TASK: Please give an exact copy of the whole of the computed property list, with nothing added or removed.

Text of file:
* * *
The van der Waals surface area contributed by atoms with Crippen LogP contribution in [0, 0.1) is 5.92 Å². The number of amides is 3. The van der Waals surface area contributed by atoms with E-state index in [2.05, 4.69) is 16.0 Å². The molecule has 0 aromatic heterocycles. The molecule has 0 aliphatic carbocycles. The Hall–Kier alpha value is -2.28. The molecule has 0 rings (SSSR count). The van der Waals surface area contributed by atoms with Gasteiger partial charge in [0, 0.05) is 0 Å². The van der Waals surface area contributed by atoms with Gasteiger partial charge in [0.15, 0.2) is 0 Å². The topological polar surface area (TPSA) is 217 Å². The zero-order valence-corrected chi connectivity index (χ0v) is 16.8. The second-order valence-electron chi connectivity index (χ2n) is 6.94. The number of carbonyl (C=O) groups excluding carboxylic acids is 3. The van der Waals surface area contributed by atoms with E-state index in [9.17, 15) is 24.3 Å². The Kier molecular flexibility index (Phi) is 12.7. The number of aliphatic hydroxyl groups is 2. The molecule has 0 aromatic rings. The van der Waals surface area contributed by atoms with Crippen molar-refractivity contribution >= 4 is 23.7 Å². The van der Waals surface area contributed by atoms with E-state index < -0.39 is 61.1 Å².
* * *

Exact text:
The van der Waals surface area contributed by atoms with Crippen LogP contribution in [0, 0.1) is 5.92 Å². The number of amides is 3. The van der Waals surface area contributed by atoms with E-state index in [2.05, 4.69) is 16.0 Å². The molecule has 0 aromatic heterocycles. The molecule has 0 aliphatic carbocycles. The Hall–Kier alpha value is -2.28. The molecule has 0 rings (SSSR count). The van der Waals surface area contributed by atoms with Gasteiger partial charge in [0, 0.05) is 0 Å². The van der Waals surface area contributed by atoms with Gasteiger partial charge in [0.15, 0.2) is 0 Å². The topological polar surface area (TPSA) is 217 Å². The zero-order valence-corrected chi connectivity index (χ0v) is 16.8. The second-order valence-electron chi connectivity index (χ2n) is 6.94. The number of carbonyl (C=O) groups excluding carboxylic acids is 3. The van der Waals surface area contributed by atoms with E-state index in [9.17, 15) is 24.3 Å². The Kier molecular flexibility index (Phi) is 12.7. The number of aliphatic hydroxyl groups is 2. The molecule has 0 aromatic rings. The van der Waals surface area contributed by atoms with Crippen molar-refractivity contribution >= 4 is 23.7 Å². The van der Waals surface area contributed by atoms with E-state index < -0.39 is 61.1 Å².